You’ve probably overheard players discussing the badminton string tensions they employ on each of their racquets if you’ve played badminton for a long. Some people utilize 20 pounds (9.1 kg), while others use upwards of 30 pounds (13.6 kg)!
Which one, nevertheless, is ideal for you? In this piece, we’ll answer this query and explain what, and perhaps more significantly, why, a specific tension is optimal for you. Badminton String tension is typically measured in pounds (lbs), and it describes how tightly the racquet string is fastened to the racquet.
The main and cross string lines on a badminton racquet are the vertical and horizontal, respectively, string lines, respectively. For instance, if you ask a stringer to string your racquet at 25 pounds, they will typically knot it at 25 X 27 pounds (main X cross), 24X26 pounds, or 25X25 pounds, based on level of competence.
There is no hard rule on this, but for average players, you shouldn’t be overly dubious about it unless you are certain of the tension requirements for both cross and main.
Badminton String Tension
If you play badminton, you are aware that stringing is an inevitable part of the game. After a while, the strings on your racquet will break. It will ultimately need to be restrung. However, you must comprehend string tension prior to restringing your racquet. This is crucial since you’ll need to communicate your preferred string tension to your stringer.
|Above 25 lbs
Strings for badminton are often strung between:
- For beginners, 20–23 pounds
- For intermediate and elite players, the recommended weight is 24–27 pounds.
- For world-class badminton players, 28–34 pounds
Maximizing performance: You can develop good power and control in your shots by playing with the appropriate string tension.
Higher String Tension
It allows for greater touch and control. The sweet spot in the middle of the racquet must be continuously hit for this to happen, though. The sweet spot gets narrower as your tension rises. In order to achieve a quick swing speed in your hitting movement, you must have excellent technique and timing.
Your strings are more prone to break quickly the higher the strain. Obviously, this depends on the string you select.
Lower String Tension
You will have less control since the string bed will be looser (like a trampoline) and the strings will absorb the shuttle more. Because the sweet spot is larger, the string will be more forgiving if you don’t time the shuttle perfectly on every shot.
You will be able to hit the shuttle more frequently and cleanly as a result, with fewer misses. If you are unable to consistently strike the shuttle in the sweet spot, the likelihood of breaking strings will be lowered. It should go without saying that the more you lower your tension, the longer your strings will endure.
String tension between 18 and 22 lbs. should be used by beginning badminton players. String tension between 22 and 26 lbs. should be used by intermediate badminton players (10 and 11.8 kg). The string tension that advanced and expert players should employ is greater than 25 pounds (11.3 kg), or whatever feels most comfy to them.
Advanced and professional players frequently use a string tension that is outside the suggested string tension range for a racquet; therefore do so at your own risk since it will void the product’s guarantee.
Why String Tension Is Important?
All badminton players should think about string tension because it has an impact on a variety of game-related, equipment-related, and even health-related factors.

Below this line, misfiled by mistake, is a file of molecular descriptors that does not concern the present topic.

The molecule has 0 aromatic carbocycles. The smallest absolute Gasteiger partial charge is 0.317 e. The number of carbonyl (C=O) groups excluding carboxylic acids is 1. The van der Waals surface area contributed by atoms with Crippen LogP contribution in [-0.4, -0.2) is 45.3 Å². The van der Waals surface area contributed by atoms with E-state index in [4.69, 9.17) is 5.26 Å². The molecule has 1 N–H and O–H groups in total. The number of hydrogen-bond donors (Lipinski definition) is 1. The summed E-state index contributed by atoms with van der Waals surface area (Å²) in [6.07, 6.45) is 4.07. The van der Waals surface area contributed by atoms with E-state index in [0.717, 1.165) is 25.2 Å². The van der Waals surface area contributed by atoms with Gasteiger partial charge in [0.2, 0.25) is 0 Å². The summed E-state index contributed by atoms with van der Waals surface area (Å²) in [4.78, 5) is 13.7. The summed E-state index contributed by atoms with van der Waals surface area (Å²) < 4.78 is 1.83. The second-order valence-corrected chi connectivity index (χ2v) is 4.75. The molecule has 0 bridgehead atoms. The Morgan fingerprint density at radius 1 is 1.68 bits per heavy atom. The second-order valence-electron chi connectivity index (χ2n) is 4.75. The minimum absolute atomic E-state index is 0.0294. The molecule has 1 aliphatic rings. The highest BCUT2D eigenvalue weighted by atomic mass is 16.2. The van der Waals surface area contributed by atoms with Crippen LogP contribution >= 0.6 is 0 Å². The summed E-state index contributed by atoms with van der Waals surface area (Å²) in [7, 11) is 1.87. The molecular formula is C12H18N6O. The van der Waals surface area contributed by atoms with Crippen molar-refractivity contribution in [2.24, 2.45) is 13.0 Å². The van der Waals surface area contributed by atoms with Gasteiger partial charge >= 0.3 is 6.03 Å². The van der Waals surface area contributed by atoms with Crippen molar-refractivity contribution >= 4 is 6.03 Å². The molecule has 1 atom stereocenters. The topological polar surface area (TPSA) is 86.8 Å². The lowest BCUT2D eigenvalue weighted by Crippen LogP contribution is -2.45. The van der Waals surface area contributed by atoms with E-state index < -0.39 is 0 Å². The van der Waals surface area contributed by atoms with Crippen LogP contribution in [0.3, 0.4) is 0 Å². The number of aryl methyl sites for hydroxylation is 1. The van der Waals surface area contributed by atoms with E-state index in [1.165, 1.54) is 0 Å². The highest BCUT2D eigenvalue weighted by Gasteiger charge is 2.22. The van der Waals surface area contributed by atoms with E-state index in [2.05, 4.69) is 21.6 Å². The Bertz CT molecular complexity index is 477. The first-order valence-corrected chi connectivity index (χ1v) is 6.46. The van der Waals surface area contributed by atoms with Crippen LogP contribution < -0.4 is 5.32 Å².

The region of your racquet where you can produce the highest power is called the sweet spot. A larger sweet spot is produced by lower string tension, and a smaller sweet spot is produced by higher string tension.
Your string is less resilient the more tightly you have it wound. This is due to the fact that a higher tension causes more friction between the strings as they move due to a higher string pressure. Additionally, it is much simpler to mishit because smaller sweet spots are produced by higher tension.
Strings are more likely to snap as a result of mishits because they cannot expand as far outside of the sweet spot. This is particularly accurate close to the racquet frame.
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Control is reduced with lower string tension. Lower string tension enables the string to bend more inward, lengthening the contact time (also known as dwell time) and increasing the shuttlecock’s exposure to the racquet’s spin. As a result, you have less precise control over the shuttlecock, which makes it simpler for the shuttlecock to veer off course.
Don’t exceed your limit
String tension requirements vary by person. A quicker swing speed and more strength are required when the string tension is higher. Injuries to the elbow or arms could result from excessive string strain. If you are just starting out, avoid putting too much strain on your arm.
Only more skilled players should use high-tension strings. There is a statement that reads “recommended tension” (in pounds) between the racquet shaft and the handle. If you go over the allotted amount, the racquet can be harmed. If the racquet is damaged in this situation, you will not be able to make an insurance claim.
Strings are essential to a player’s ability to strike the shuttle efficiently since they are the only point of contact between the shuttle and the racquet. Beginner players should focus more on having fun than worrying about the finer points, but advanced and professional players can greatly benefit from string customization.
Based on these four points:
Range of racket tension
Your desired string’s duration
What kind of shuttle are you using?
For the majority of players, a 1mm buried depth of the strings represents appropriate tension. You will need a higher tension for your racquet strings if you typically put more force into your strokes. 22 to 23 pounds of tension is a decent place to start for novices.